Trip to a Cambodian Garment Factory

In the last month, I visited Cambodia for implementing real-time shop floor control system in a garment factory. It is the first Bluecherry SFC system implementation in Cambodia. It was my first trip to Cambodia as well.

Cambodian garment factory
Production floor in a Cambodian garment factory

I read an article on Cambodian readymade garment manufacturing industry in Fibre2Fasion magazine (issue: October 2019) just before the trip. What a consequence. I learned a few things about the Cambodian garment industry from that article. To know more about the Cambodian garment industry, I had chat with the employee of this factory. I will share my observations here in the Cambodian garment industry.

I did the pilot implementation in one production line. The plant makes products like aprons, long coats for hotels and medicals use. Their product ranges are a basic, but coats components are big (see the image). The standard time of a typical coat (without a chest pocket) is 20.62 minutes and SAM of a typical apron style is 4.54 minutes.

garment bundles
Cutting loading area

As a production system, they have straight lines. Machines are placed on both sides of the centre table. No fix direction of a worker facing when they do machine layout. Most of the cases, operator sit in the opposite direction, you can say it a traditional production line followed by garment factories. Centre table is used for material movement.

Production process Flow (Cambodian Garment Factory)

It is a big garment factory with 38 production lines. Each production line has space for 48 workstations (24 workstations each side of the centre table). After SFC project implementation, this Cambodian plant will use RFID tags for capturing production data and morning their shop floor. The objective of implementing an RFID system is to improve productivity and efficiency, measuring lost-time, and tracking employee performance.

They have few lines in which they layout machines on one side of the centre table. They keep a wide space in between 2 lines (aisle). Around a thousand workers are working in that factory. All work in a single shift – 7:00 Hours to 16:00 hours (Cambodian local time). A one-hour break is given to all employees at the same time - said by the factory team. Company does not provide food (lunch) to their workers. For plant staffs, they have a canteen. 

Here are a few notes about the Cambodian Garment industry:
Majority of workers are female. I will say 100% operators a female. Basic monthly salary 190 US dollars (minimum monthly wages). They work for 26 days. Workers get paid bi-weekly. The factory provides a salary to its workers in Dollar currency. 

Minimum working hours – 8 hours and 6 days week. Break time: 1-hour break - 11-12. No short break like tea break. A short break is also not given when they do overtime after regular work.

Holiday and festival – Workers get several holidays in a year.

Cambodian currency is Riel. US$ vs Cambodian Riel (Cambodian currency). $1 = 4000 Riel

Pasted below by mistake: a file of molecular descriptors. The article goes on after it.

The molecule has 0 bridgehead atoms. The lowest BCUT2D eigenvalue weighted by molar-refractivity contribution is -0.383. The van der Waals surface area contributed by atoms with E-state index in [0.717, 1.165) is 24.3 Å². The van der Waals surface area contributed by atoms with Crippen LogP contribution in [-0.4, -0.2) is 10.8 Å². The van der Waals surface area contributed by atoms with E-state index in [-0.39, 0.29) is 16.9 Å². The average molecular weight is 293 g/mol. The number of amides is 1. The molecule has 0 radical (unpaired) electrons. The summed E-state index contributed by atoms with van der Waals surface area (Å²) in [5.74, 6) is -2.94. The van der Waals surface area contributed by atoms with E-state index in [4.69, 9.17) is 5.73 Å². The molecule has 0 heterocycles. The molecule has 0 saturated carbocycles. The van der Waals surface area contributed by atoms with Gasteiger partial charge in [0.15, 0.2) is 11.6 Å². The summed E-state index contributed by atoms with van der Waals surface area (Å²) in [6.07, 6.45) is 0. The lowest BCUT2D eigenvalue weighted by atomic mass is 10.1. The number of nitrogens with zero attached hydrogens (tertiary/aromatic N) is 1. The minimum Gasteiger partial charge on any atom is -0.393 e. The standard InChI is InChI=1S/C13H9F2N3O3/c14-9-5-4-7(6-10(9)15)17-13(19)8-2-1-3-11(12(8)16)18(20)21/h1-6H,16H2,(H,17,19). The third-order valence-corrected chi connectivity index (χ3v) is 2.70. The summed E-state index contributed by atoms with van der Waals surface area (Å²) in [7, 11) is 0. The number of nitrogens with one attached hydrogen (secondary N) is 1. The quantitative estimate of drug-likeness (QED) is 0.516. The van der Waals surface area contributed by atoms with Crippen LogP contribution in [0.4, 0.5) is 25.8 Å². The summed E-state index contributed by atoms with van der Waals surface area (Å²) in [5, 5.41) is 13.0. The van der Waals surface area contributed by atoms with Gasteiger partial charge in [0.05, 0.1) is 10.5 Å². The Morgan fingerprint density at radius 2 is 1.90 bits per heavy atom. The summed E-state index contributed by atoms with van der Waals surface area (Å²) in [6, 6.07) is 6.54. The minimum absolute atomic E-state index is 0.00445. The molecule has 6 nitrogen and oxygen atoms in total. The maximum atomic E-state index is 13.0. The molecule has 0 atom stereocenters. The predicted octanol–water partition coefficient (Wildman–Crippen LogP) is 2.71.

Many Cambodian garment factories used to employ engineers and managers from other countries. They speak in the Khmer language. I can’t speak Khmer and do not understand Cambodia language. Ly Houn helped me being my translator to explain/train to the sewing operators and line supervisor. They have a line supervisor and line leader.

I met OCS fans in Cambodia

Ly Huon, the IE manager in the same plant, was surprised seeing me in their factory. He said he is a fan of OCS. He follows me and reads OCS blogs since he started his career in the garment industry as an industrial engineer. Till the last day of the trip, I did not recognize Ly Huon that I had email communication with him earlier. He told me on the last day that he emailed me with some questions. I replied to some of his questions. I did not reply to all his queries. It was an embarrassing moment when I am in front of a fan and follower, and I missed to reply to his emails.

Prasanta at Cambodian garment factory
Ly Huon and Prasanta Sarkar @ Factory canteen

Back to the hotel, I searched my email inbox and found a list of emails received from Ly Huon.

emails from Ly huon
Emails received from Ly in between 2013-2015

I know there are many OCS fans whom I did not reply to their mail. To all readers - in case, you emailed me earlier but did not receive my reply, I request you to resend your question. I will try my best to answer your questions.

Travel Notes

I flew from Delhi Airport Terminal 3. My flight was at night 23:30 Hours. The flight was via Bangkok, Thailand. There were around 2 hours stay at Bangkok airport. I reached to Cambodia, Phnom Penh Airport the next day morning 8:30 AM. There is no need for advance VISA. VISA is available on arrival for Indian. I applied for e-Visa in advance and got the e-Visa.

Related post: My trip to Turkey 

Prasanta Sarkar

Prasanta Sarkar is a textile engineer and a postgraduate in fashion technology from NIFT, New Delhi, India. He has authored 6 books in the field of garment manufacturing technology, garment business setup, and industrial engineering. He loves writing how-to guide articles in the fashion industry niche. He has been working in the apparel manufacturing industry since 2006. He has visited garment factories in many countries and implemented process improvement projects in numerous garment units in different continents including Asia, Europe, and South Africa. He is the founder and editor of the Online Clothing Study Blog.

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